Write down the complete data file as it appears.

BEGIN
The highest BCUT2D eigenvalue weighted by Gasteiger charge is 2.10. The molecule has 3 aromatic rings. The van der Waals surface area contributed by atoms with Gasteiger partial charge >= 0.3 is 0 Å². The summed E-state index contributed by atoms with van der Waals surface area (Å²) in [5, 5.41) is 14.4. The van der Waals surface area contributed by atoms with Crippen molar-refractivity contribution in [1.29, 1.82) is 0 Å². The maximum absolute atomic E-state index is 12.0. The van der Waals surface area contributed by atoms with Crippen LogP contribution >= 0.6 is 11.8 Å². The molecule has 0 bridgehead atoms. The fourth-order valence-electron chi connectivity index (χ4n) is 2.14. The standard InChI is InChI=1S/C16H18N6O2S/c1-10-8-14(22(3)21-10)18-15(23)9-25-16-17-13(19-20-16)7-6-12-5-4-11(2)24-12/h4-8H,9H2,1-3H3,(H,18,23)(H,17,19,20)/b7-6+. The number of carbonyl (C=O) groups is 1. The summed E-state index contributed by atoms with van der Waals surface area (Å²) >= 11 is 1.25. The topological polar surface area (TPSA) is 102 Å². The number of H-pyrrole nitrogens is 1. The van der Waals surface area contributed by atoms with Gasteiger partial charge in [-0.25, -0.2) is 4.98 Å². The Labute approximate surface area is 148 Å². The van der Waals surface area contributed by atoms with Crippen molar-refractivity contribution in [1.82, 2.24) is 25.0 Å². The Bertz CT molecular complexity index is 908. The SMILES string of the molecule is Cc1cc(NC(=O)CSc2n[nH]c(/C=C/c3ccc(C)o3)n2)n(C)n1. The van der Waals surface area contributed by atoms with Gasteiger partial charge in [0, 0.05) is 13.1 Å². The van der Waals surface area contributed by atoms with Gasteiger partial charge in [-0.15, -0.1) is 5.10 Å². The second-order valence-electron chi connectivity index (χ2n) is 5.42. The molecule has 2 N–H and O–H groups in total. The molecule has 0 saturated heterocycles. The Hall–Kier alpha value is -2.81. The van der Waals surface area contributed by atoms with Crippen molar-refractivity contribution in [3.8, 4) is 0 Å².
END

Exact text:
The highest BCUT2D eigenvalue weighted by Gasteiger charge is 2.10. The molecule has 3 aromatic rings. The van der Waals surface area contributed by atoms with Gasteiger partial charge >= 0.3 is 0 Å². The summed E-state index contributed by atoms with van der Waals surface area (Å²) in [5, 5.41) is 14.4. The van der Waals surface area contributed by atoms with Crippen molar-refractivity contribution in [1.29, 1.82) is 0 Å². The maximum absolute atomic E-state index is 12.0. The van der Waals surface area contributed by atoms with Crippen LogP contribution >= 0.6 is 11.8 Å². The molecule has 0 bridgehead atoms. The fourth-order valence-electron chi connectivity index (χ4n) is 2.14. The standard InChI is InChI=1S/C16H18N6O2S/c1-10-8-14(22(3)21-10)18-15(23)9-25-16-17-13(19-20-16)7-6-12-5-4-11(2)24-12/h4-8H,9H2,1-3H3,(H,18,23)(H,17,19,20)/b7-6+. The number of carbonyl (C=O) groups is 1. The summed E-state index contributed by atoms with van der Waals surface area (Å²) >= 11 is 1.25. The topological polar surface area (TPSA) is 102 Å². The number of H-pyrrole nitrogens is 1. The van der Waals surface area contributed by atoms with Gasteiger partial charge in [-0.25, -0.2) is 4.98 Å². The Labute approximate surface area is 148 Å². The van der Waals surface area contributed by atoms with Crippen molar-refractivity contribution in [1.82, 2.24) is 25.0 Å². The Bertz CT molecular complexity index is 908. The SMILES string of the molecule is Cc1cc(NC(=O)CSc2n[nH]c(/C=C/c3ccc(C)o3)n2)n(C)n1. The van der Waals surface area contributed by atoms with Gasteiger partial charge in [0, 0.05) is 13.1 Å². The van der Waals surface area contributed by atoms with Gasteiger partial charge in [-0.15, -0.1) is 5.10 Å². The second-order valence-electron chi connectivity index (χ2n) is 5.42. The molecule has 2 N–H and O–H groups in total. The molecule has 0 saturated heterocycles. The Hall–Kier alpha value is -2.81. The van der Waals surface area contributed by atoms with Crippen molar-refractivity contribution in [3.8, 4) is 0 Å².